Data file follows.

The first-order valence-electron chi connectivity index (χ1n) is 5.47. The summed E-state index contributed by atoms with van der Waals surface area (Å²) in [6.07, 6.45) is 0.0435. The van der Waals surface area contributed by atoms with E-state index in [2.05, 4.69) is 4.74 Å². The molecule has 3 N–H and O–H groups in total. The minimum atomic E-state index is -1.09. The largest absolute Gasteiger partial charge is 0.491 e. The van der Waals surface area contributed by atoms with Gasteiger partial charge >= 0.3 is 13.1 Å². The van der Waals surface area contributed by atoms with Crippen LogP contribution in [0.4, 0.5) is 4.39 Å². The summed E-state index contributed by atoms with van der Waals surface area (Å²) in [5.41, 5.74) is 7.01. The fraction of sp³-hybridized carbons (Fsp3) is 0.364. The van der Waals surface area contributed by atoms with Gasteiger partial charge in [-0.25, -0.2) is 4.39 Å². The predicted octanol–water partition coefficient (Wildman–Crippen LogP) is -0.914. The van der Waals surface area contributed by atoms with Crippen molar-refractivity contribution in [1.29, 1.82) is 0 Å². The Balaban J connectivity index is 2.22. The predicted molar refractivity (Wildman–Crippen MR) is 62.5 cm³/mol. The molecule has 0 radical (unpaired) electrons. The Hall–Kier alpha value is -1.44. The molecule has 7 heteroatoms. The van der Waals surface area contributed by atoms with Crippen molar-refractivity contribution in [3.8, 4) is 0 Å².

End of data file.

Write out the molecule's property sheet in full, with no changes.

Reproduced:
The first-order valence-electron chi connectivity index (χ1n) is 5.47. The summed E-state index contributed by atoms with van der Waals surface area (Å²) in [6.07, 6.45) is 0.0435. The van der Waals surface area contributed by atoms with E-state index in [2.05, 4.69) is 4.74 Å². The molecule has 3 N–H and O–H groups in total. The minimum atomic E-state index is -1.09. The largest absolute Gasteiger partial charge is 0.491 e. The van der Waals surface area contributed by atoms with Gasteiger partial charge >= 0.3 is 13.1 Å². The van der Waals surface area contributed by atoms with Crippen LogP contribution in [0.4, 0.5) is 4.39 Å². The summed E-state index contributed by atoms with van der Waals surface area (Å²) in [5.41, 5.74) is 7.01. The fraction of sp³-hybridized carbons (Fsp3) is 0.364. The van der Waals surface area contributed by atoms with Gasteiger partial charge in [-0.25, -0.2) is 4.39 Å². The predicted octanol–water partition coefficient (Wildman–Crippen LogP) is -0.914. The van der Waals surface area contributed by atoms with Crippen molar-refractivity contribution in [1.29, 1.82) is 0 Å². The Balaban J connectivity index is 2.22. The predicted molar refractivity (Wildman–Crippen MR) is 62.5 cm³/mol. The molecule has 0 radical (unpaired) electrons. The Hall–Kier alpha value is -1.44. The molecule has 7 heteroatoms. The van der Waals surface area contributed by atoms with Crippen molar-refractivity contribution in [3.8, 4) is 0 Å².